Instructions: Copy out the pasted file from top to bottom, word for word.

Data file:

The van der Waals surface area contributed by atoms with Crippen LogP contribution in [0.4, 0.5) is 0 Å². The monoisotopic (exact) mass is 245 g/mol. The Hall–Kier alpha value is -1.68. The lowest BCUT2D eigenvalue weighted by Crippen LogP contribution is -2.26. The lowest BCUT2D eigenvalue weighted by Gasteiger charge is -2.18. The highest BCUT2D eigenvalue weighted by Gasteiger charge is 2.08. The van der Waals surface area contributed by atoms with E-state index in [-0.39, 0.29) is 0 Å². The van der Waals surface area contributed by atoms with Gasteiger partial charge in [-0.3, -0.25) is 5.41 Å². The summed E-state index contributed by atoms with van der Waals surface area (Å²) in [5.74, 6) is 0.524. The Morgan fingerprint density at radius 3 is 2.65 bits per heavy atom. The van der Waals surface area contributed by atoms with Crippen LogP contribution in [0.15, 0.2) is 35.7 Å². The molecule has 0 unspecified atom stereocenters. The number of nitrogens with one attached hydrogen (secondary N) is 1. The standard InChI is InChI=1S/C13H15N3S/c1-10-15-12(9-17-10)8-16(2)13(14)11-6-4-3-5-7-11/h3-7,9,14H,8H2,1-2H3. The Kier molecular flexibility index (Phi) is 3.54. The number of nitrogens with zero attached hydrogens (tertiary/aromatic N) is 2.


The van der Waals surface area contributed by atoms with Crippen LogP contribution in [0.4, 0.5) is 0 Å². The monoisotopic (exact) mass is 245 g/mol. The Hall–Kier alpha value is -1.68. The lowest BCUT2D eigenvalue weighted by Crippen LogP contribution is -2.26. The lowest BCUT2D eigenvalue weighted by Gasteiger charge is -2.18. The highest BCUT2D eigenvalue weighted by Gasteiger charge is 2.08. The van der Waals surface area contributed by atoms with E-state index in [-0.39, 0.29) is 0 Å². The van der Waals surface area contributed by atoms with Gasteiger partial charge in [-0.3, -0.25) is 5.41 Å². The summed E-state index contributed by atoms with van der Waals surface area (Å²) in [5.74, 6) is 0.524. The Morgan fingerprint density at radius 3 is 2.65 bits per heavy atom. The van der Waals surface area contributed by atoms with Crippen LogP contribution in [0.15, 0.2) is 35.7 Å². The molecule has 0 unspecified atom stereocenters. The number of nitrogens with one attached hydrogen (secondary N) is 1. The standard InChI is InChI=1S/C13H15N3S/c1-10-15-12(9-17-10)8-16(2)13(14)11-6-4-3-5-7-11/h3-7,9,14H,8H2,1-2H3. The Kier molecular flexibility index (Phi) is 3.54. The number of nitrogens with zero attached hydrogens (tertiary/aromatic N) is 2.